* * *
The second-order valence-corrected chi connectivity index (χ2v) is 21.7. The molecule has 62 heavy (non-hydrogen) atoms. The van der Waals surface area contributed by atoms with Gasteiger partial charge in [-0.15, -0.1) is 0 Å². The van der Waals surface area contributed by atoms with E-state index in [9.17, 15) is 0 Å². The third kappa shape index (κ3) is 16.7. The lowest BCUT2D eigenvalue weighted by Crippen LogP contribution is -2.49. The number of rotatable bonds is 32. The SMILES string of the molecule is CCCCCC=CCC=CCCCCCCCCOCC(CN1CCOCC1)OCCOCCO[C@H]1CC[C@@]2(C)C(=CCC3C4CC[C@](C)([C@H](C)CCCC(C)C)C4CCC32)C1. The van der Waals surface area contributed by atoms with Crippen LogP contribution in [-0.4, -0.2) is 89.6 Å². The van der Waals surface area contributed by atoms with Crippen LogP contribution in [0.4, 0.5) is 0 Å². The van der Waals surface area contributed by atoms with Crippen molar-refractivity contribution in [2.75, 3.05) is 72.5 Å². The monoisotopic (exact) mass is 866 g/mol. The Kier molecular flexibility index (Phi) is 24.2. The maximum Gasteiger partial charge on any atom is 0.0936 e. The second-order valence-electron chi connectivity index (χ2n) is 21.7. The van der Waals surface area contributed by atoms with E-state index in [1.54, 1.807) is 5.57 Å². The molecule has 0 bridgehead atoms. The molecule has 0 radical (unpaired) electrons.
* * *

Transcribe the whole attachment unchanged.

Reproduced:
The second-order valence-corrected chi connectivity index (χ2v) is 21.7. The molecule has 62 heavy (non-hydrogen) atoms. The van der Waals surface area contributed by atoms with Gasteiger partial charge in [-0.15, -0.1) is 0 Å². The van der Waals surface area contributed by atoms with E-state index in [9.17, 15) is 0 Å². The third kappa shape index (κ3) is 16.7. The lowest BCUT2D eigenvalue weighted by Crippen LogP contribution is -2.49. The number of rotatable bonds is 32. The SMILES string of the molecule is CCCCCC=CCC=CCCCCCCCCOCC(CN1CCOCC1)OCCOCCO[C@H]1CC[C@@]2(C)C(=CCC3C4CC[C@](C)([C@H](C)CCCC(C)C)C4CCC32)C1. The van der Waals surface area contributed by atoms with Crippen LogP contribution in [-0.4, -0.2) is 89.6 Å². The van der Waals surface area contributed by atoms with Crippen LogP contribution in [0.4, 0.5) is 0 Å². The van der Waals surface area contributed by atoms with Crippen molar-refractivity contribution in [2.75, 3.05) is 72.5 Å². The monoisotopic (exact) mass is 866 g/mol. The Kier molecular flexibility index (Phi) is 24.2. The maximum Gasteiger partial charge on any atom is 0.0936 e. The second-order valence-electron chi connectivity index (χ2n) is 21.7. The van der Waals surface area contributed by atoms with E-state index in [1.54, 1.807) is 5.57 Å². The molecule has 0 bridgehead atoms. The molecule has 0 radical (unpaired) electrons.